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Group vandalizes Northeast Portland businesses, sets dumpster ablaze at police precinct

Demonstrators gathered at Peninsula Park on Saturday night before marching down Northeast MLK. Some broke windows and sprayed graffiti on the way.

PORTLAND, Ore. — A group of demonstrators broke windows, vandalized buildings and set a dumpster ablaze at a police precinct in Northeast Portland on Saturday night, the Portland Police Bureau (PPB) said. 

Police said the group gathered in Peninsula Park at 700 North Rosa Parks Way around 8 p.m. According to a flyer posted to social media, the gathering was for a planned march to demand justice for Patrick Lyoya, a 26-year-old Black man who was shot and killed by a police officer during a scuffle in Grand Rapids, Mich., on April 4. 

Amid nationwide controversy over the shooting, activists have called for the unnamed officer to be fired and charged in Lyoya's death.

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Around 9 p.m., the group began to march from Peninsula Park to Northeast Martin Luther King Jr. Boulevard. They vandalized a Starbucks in the 6000 block of NE MLK, breaking windows and launching "explosive devices" at the building, police said. 

A local resident named Mark tried to enter the coffee shop through the lobby Sunday morning but learned that it was closed because of the damage. Only the drive-thru was open. 

"There's people in there that have jobs and rent and families to take care of," he said. "If that store is shut down for vandalism or sales decrease, that does affect the people at the bottom."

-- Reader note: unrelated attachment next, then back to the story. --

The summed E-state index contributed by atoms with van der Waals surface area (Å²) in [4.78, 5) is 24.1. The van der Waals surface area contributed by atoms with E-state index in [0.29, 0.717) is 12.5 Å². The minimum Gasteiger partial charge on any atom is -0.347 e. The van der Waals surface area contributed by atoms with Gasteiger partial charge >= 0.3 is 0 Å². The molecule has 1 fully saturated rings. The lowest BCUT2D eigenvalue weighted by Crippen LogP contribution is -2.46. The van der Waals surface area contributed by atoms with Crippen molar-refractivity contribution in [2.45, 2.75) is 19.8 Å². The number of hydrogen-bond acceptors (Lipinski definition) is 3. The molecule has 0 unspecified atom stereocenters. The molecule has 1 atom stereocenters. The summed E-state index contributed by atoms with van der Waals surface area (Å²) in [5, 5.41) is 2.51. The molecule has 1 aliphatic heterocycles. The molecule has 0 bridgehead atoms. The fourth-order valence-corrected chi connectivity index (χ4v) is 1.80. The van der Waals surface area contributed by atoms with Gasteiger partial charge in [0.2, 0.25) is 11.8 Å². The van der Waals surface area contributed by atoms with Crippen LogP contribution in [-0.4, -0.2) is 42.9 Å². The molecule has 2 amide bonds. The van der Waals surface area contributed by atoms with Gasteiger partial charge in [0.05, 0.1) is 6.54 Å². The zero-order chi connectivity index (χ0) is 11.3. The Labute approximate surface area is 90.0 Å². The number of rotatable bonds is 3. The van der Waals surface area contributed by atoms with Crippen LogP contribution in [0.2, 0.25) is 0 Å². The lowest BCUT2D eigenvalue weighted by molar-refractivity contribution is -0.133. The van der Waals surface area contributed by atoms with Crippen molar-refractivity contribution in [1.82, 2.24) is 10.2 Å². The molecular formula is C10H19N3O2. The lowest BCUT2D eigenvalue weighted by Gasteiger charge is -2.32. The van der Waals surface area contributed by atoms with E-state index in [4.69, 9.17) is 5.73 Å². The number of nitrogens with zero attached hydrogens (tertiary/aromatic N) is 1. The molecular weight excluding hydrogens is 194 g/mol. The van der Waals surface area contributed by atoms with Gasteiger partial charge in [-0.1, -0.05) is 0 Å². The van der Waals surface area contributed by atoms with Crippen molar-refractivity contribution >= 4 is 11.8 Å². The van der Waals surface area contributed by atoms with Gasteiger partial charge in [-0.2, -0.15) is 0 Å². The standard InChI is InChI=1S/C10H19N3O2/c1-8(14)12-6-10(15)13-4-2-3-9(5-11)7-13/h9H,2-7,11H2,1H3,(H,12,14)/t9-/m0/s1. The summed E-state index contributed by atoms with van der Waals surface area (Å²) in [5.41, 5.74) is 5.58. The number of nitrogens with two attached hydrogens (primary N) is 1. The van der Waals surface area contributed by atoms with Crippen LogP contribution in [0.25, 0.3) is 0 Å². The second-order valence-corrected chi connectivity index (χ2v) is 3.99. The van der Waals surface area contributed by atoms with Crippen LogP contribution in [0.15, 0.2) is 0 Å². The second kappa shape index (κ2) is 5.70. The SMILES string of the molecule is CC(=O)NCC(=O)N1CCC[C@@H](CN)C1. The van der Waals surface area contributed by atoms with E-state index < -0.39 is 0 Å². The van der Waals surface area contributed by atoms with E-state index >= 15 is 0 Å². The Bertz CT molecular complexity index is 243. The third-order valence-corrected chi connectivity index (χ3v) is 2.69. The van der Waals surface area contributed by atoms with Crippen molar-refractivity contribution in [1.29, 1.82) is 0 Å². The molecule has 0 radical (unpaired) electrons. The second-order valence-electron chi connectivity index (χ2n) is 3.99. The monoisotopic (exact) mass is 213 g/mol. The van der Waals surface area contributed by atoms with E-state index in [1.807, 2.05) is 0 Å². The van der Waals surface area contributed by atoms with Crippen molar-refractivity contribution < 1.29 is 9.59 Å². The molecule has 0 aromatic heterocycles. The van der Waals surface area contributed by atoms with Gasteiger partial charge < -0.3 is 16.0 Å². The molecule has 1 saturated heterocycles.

The group continued south on NE MLK, broke windows at a bank and sprayed another bank with graffiti. Three bus shelters were also damaged. 

Finally, the group made its way to the PPB's North Precinct building off Northeast MLK and Killingsworth. At least one demonstrator started a dumpster fire. Officers were unable to put out the flames with a fire extinguisher, so they called in Portland Fire & Rescue for assistance.

Credit: Portland Police Bureau

"This isn't the place it used to be," said local resident Ghaimah. "I used to brag, saying that Portland was a peaceful place and nothing happens. But now I can't say that, because something is always happening."

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No arrests were made during the march, but police said they are still investigating. 

On Monday, Sgt. Aaron Schmautz, president of the Portland Police Association, expressed his concerns about the damage caused by demonstrators. 

"There's a small group that seems to want to take any issue in the country and turn it into their own desire to damage and destroy our country and our city," he said.

Pointing to the months of consecutive nightly protests Portland saw in 2020, Schmautz said the time has come to end the unnecessary violence, and that people engaging in criminal activity should be prosecuted. 

"There needs to be real consequences and I believe that if our community comes together and roots out the bad apples, they look at the people who want to engage in violence and we hold them accountable, it does not take very long before those people realize the work they're trying to do is not supported by their community and they're actually harming their community."

Anyone with information, including photos, video footage or suspect information, is urged to email police at crimetips@portlandoregon.gov and reference case number 22-101241.

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